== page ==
GABA-mediated excitation varies with the subregion of the SCN
Next, we obtained gramicidin-perforated-patch recordings of SCN neurons during the day (ZT 5–7) and night (ZT 17–20). We determined the SCN region (dorsal vs ventral) by visual placement and then characterized whether the neurons are retinorecipient by determining whether they respond to optic nerve stimulation. After this characterization, gramicidin-perforated-patch recordings were conducted in the presence of DNQX (20 μm) and dl-AP5 (100 μm) to block glutamate-mediated currents. Under these conditions, we recorded depolarizing (EPSPs), as well as hyperpolarizing (IPSPs), spontaneous synaptic events that were GABAA receptor mediated as they were completely blocked by bicuculline (30 μm; n = 7) (Fig. 3A). The mean (± SEM) resting membrane potentials of cells showing GABAA receptor-mediated EPSPs and IPSPs were −56 ± 1.2 mV (range, −43 to −68 mV; n = 26) and −56 ± 1.5 mV (range, −45 to −72 mV; n = 22), respectively, and the mean reversal potentials of these synaptic events were −45 ± 3.0 mV (range, −32 to −53 mV; n = 9) and −72 ± 3.0 mV (range, −55 to −72 mV; n = 13), respectively. Many SCN neurons exhibited spontaneous GABAA receptor-mediated EPSPs (Fig. 3A). In the ventral region, spontaneous GABAergic EPSPs were detected in 10 of 89 (11%) retinorecipient cells (Fig. 3B) and in 22 of 79 (28%) nonretinorecipient cells, whereas in the remaining neurons GABAergic IPSPs were detected. In both the retinorecipient and nonretinorecipient cell groups, there was no significant day/night difference in the proportion of cells showing GABAergic EPSPs (Fig. 3C). In the dorsal SCN region, GABAergic EPSPs were detected in 25 of 91 nonretinorecipient cells (27%) and IPSPs in the remaining neurons. A significantly higher proportion of neurons showed GABAergic EPSPs during the night than during the day (night, 38%; day, 15% of cells; p = 0.025, χ2 test) (Fig. 3C). Thus, although GABA-mediated EPSPs occurs in all SCN regions, they are more common in dorsal SCN neurons during the night.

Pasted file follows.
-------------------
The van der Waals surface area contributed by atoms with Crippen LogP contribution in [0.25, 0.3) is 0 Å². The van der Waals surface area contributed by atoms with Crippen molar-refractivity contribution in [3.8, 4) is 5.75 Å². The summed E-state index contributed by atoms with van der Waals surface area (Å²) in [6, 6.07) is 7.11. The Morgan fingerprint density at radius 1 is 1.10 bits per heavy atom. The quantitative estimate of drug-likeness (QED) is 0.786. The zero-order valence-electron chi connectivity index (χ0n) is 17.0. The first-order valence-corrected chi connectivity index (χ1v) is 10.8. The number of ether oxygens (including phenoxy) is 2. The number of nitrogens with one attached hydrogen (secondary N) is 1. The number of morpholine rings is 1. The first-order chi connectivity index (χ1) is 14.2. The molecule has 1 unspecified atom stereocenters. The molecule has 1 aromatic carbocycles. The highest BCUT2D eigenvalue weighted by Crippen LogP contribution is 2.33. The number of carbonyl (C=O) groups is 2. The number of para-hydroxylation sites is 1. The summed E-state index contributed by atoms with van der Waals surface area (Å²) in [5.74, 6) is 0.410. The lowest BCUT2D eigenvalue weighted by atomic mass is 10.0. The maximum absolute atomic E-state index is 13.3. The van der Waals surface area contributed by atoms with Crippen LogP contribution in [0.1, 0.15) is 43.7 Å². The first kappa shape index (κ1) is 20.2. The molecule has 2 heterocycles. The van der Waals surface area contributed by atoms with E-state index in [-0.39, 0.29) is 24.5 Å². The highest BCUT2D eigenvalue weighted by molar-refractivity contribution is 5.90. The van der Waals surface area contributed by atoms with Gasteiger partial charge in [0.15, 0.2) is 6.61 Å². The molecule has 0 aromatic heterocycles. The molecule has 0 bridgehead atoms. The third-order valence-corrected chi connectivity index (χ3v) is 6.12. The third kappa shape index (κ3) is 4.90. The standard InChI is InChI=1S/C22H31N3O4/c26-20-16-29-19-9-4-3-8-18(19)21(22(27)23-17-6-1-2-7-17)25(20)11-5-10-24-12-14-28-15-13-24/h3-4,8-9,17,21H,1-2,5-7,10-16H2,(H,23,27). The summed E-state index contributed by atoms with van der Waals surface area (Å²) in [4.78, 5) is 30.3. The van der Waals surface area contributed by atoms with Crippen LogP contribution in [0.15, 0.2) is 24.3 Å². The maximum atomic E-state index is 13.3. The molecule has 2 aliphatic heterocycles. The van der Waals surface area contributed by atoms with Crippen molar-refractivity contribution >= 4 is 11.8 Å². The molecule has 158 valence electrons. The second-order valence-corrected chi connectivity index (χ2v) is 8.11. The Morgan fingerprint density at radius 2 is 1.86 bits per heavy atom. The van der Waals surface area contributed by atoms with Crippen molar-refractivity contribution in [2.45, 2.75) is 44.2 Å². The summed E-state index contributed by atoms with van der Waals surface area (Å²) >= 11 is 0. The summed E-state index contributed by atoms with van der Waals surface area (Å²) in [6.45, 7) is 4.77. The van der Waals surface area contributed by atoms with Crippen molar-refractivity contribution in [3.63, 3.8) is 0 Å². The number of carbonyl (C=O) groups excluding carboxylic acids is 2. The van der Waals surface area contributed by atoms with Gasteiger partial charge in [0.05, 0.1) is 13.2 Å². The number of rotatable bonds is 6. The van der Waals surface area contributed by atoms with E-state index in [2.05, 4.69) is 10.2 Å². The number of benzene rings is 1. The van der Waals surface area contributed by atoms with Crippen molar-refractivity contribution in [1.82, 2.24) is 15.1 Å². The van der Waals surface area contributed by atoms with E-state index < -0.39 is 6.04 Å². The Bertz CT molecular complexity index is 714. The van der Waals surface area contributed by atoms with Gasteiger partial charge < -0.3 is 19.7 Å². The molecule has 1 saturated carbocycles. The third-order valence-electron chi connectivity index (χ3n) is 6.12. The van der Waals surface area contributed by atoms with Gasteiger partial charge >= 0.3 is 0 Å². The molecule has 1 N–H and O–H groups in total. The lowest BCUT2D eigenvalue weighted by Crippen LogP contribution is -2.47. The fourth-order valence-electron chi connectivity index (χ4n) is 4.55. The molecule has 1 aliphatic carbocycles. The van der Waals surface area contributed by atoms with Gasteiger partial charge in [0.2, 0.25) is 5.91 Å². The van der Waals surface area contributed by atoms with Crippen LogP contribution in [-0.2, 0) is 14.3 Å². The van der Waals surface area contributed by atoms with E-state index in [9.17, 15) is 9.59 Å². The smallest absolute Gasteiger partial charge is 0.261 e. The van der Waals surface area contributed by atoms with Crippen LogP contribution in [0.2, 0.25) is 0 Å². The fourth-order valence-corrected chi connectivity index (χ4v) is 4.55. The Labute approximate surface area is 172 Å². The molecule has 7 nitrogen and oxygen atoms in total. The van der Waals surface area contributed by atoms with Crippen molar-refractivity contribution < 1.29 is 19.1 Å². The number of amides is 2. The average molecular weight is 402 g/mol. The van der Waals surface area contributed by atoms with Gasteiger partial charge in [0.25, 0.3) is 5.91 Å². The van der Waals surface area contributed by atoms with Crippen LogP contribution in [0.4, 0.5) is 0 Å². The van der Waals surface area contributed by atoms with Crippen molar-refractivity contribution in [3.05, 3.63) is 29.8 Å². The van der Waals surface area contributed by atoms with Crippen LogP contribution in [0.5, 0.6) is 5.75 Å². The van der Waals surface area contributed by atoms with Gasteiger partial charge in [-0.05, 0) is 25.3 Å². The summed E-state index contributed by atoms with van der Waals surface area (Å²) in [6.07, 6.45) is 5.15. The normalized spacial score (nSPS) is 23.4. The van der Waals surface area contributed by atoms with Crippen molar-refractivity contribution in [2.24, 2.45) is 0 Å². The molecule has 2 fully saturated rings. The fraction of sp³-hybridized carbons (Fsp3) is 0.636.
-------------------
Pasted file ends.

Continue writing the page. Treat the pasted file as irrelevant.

NKCC blocker bumetanide prevents GABA-evoked excitation
One mechanism that can cause GABA-evoked depolarization is the activity of the chloride cotransporter NKCC1 (Russell, 2000). Therefore, we examined the effect of the NKCC antagonist bumetanide on the excitatory responses of SCN neurons to exogenously applied GABA (100 μm; 5–30 s pulses). The excitatory responses to these brief applications of GABA (either monophasic or biphasic) were observed in ∼23% (n = 178 of 786) of SCN neurons examined and blocked by bicuculline (30 μm; n = 13). Application of bumetanide suppressed the excitatory responses to GABA (Fig. 4A,B) by 86 ± 5% at a concentration of 10 μm (n = 14 neurons) and 99 ± 1% at a concentration of 50 μm (n = 12 neurons) (Fig. 4C). The peak effects occurred 5–15 min after application of the drug and could be partially reversed after wash (5–20 min, 56 ± 12% recovery; n = 8). Interestingly, among many of the neurons (9 of 12) that initially exhibited a monophasic excitatory response to GABA, the application of bumetanide caused a switch to GABA-evoked inhibition (Fig. 4B). Among the neurons that initially exhibited a biphasic response to GABA, the application of bumetanide blocked the excitatory response while enhancing the GABA-induced inhibition (10 of 14 neurons) (Fig. 4C).